North Coast 500


Some marketing bright spark came up with the idea to promote tourism in the Highlands of Scotland by creating a 500 mile circular route following the coast.  It has been very successful and studies have shown a 20% increase in tourist revenues.  We have been travelling to this region for over 30 years and much has changed.  Nevertheless, this region is probably my favourite part of Britain, if not the world.


Getting there

A conventional starting point is Inverness, which is adventure to reach on its own.  I’d follow the route clockwise, so you have the sun behind you to light the landscape where the most stunning scenery is found on the west coast.


Where once there were none, new campsites are popping up all of the time. The locals will encourage you to use them rather than to wild camp.  It is an opportunity to meet others and they are usually close to facilities and restaurants.  Notable sites can be found in Ullapool, Scourie, John o’Groats, Applecross, Fortrose and many other locations.



Before leaving Inverness, or perhaps as a highlight at the end of the NC500 circuit, visit Chanonry Point at high tide to see the Bottlenose Dolphins gorging themselves on salmon, it is quite a site.


If travelling clockwise you cross the highlands quickly to reach the famed Applecross peninsula and a steep ascent to the Bealach na Ba viewpoint.  If it is clear, the views of the Cuillin Hills on Skye are superb, before descending, to what seems to be a mandatory meal at the Applecross Inn.


The route now hugs the coast and routes through mountain passes towards Ullapool, via Kinlochewe, Torridon, Gairloch and Poolewe.  The scenery is extraordinary and it is worth while stopping and taking in the atmosphere and silence.  Until, that is, a fleet of sports cars or motorbikes drive pass, such is the popularity of the NC500.  For that reason we always like to travel early morning, when the quality of the light is exceptional.  You can also venture along dead end roads to other locations, notable to see the Summer Isles.


Ullapool has most facilities and you can find great food and stock up on fuel and food for the journey ahead.  Ceilidhs are often held and it is worth asking about, as these will not necessarily be advertised.


Further north, take the loop towards Lochinver and into the surreal landscape and Geopark of this far north west corner of the Highlands.  This area is my favourite part of Britain. Late evening and early morning will be a photographers paradise during the golden hours, when the light and texture of the landscape is wonderful.  Take time if you are a mountaineer to venture inland from one of the car parks.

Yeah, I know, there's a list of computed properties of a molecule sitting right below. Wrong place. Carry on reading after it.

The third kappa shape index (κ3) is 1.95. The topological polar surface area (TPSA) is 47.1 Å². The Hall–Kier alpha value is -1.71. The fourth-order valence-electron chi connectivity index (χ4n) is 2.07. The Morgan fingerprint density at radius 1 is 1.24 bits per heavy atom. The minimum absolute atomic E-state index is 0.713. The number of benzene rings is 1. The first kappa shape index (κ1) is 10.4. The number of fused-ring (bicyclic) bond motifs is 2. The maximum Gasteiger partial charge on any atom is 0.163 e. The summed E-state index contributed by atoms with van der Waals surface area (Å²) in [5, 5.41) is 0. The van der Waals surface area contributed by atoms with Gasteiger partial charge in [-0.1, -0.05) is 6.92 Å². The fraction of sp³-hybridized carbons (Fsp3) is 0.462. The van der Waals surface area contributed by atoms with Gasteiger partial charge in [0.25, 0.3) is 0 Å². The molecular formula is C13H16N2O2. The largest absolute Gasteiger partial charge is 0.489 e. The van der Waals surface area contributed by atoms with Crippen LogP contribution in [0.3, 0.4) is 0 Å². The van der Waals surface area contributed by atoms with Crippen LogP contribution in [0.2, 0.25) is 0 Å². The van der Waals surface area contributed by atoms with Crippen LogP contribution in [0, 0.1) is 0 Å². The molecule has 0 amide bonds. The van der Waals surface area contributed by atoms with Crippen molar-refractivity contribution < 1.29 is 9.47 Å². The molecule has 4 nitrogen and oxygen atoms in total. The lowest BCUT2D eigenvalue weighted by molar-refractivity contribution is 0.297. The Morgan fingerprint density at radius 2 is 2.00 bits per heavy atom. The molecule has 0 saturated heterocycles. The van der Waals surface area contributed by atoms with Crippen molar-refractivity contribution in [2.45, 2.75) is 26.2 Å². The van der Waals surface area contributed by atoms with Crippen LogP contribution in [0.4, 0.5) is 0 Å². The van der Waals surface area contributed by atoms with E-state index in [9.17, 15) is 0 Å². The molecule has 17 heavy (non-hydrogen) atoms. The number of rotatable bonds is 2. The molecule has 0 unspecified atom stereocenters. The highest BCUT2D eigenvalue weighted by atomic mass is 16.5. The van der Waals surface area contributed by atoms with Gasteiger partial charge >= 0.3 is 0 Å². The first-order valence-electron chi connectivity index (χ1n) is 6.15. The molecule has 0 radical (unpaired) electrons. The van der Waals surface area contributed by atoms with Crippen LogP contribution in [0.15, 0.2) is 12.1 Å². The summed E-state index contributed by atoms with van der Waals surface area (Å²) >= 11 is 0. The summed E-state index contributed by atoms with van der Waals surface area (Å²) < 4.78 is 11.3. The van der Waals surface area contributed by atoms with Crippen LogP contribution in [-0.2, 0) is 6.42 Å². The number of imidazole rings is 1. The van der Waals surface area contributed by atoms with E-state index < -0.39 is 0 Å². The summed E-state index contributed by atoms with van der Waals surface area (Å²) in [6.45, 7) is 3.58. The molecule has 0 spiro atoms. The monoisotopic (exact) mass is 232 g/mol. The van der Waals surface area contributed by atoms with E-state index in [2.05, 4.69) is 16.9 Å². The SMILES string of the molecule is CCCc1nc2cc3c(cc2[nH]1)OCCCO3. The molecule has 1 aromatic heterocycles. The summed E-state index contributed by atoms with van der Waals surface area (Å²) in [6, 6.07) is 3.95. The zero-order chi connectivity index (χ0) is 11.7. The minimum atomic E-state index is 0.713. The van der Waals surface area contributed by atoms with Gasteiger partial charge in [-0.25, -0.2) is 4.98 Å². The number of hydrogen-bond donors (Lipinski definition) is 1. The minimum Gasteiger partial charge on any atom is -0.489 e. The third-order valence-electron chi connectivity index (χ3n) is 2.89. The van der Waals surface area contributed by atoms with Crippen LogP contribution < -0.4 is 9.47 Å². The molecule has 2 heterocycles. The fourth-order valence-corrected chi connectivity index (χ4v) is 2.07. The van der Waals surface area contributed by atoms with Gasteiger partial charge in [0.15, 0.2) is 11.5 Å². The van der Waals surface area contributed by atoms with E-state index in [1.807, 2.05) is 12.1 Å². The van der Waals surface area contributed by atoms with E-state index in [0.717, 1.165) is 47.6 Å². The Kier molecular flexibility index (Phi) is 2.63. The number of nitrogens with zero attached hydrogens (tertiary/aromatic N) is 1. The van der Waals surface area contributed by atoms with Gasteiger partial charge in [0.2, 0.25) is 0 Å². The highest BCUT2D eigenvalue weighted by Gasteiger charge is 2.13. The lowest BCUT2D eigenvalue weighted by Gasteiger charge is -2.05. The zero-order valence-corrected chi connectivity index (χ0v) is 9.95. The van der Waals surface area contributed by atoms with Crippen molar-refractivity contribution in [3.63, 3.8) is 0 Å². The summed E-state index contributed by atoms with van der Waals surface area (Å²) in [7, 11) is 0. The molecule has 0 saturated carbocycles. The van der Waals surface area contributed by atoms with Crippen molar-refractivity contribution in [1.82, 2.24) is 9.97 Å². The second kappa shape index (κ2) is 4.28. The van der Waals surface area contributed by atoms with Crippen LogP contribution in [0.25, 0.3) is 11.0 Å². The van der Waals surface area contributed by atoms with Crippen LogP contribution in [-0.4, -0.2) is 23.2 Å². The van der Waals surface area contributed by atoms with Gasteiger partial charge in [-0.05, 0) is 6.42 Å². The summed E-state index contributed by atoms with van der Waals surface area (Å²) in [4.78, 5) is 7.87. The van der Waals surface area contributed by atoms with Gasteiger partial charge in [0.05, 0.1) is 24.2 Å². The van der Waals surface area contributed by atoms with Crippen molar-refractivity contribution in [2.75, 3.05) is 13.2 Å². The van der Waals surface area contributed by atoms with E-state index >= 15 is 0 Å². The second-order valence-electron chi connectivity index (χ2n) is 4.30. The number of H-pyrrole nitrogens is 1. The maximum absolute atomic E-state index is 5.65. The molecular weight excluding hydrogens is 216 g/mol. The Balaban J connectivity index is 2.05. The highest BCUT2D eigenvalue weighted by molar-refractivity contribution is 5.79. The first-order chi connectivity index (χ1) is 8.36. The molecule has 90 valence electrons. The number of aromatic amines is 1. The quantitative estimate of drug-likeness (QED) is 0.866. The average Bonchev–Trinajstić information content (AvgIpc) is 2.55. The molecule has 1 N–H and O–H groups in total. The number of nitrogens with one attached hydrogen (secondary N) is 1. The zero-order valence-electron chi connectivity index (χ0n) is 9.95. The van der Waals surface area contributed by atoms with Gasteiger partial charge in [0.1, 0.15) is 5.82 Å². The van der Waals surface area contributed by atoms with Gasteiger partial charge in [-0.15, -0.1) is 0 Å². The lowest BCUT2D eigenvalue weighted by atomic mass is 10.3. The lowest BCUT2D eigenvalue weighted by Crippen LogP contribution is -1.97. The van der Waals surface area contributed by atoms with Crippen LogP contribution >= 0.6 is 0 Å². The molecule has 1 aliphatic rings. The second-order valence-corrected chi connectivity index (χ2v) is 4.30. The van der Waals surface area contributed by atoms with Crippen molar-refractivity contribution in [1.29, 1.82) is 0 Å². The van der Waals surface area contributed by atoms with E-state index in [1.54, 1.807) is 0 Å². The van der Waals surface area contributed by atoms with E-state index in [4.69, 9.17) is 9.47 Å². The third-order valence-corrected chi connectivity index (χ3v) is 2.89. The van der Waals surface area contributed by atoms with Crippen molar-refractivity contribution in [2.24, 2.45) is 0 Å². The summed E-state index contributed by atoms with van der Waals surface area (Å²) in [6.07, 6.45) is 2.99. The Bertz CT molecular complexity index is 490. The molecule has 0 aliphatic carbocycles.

After the Kylesku bridge the scenery like another world, almost lunar like.  Trips to Alchmelvich and Kinlochbervie are worth the effort, but take time.  Remember that a Scottish mile is much further than an English one.  If you make the latter, then a walk to Sandwood Bay will be a highlight.


Turning east, past Durness, the coastal scenery and moorland crossings are impressive.  A new Space Port will be built here.  Continue to Melvich for another good site, with pub attached, but avoid the campsite at Bettyhill, which is in desperate need of updating.  Thurso is the next major town, with ferries to Orkney, before driving to John o’Groats, the notional furthest point north and terminus for many a trans-British adventure starting in Land’s End in Cornwall, some 900+ miles away.


The route now south is often rushed, but there is a great deal of interest in Wick before joining the A9.  Dornoch and other villages are worth the time as the east coast has a very different feel to it, compared to the west.  If you stop and observe you will see much more than you expect.  If you are brave, you can catch the ferry at Nigg to Cromarty, which is a short cut to the Black Isles.  Be warned as the ferry is small and just takes a VW camper.


Shortly you will be back in Inverness, worth a stop to see Leakey’s 2nd Hand Bookshop, with its wood burning stove.  Also seek out some local music, before planning your journey south, east or west.

Further reading

1:250,000 Ordnance Survey Road Map 1 and 2 – Western Scotland and the Western Isles and North Scotland are in my view the best maps available.


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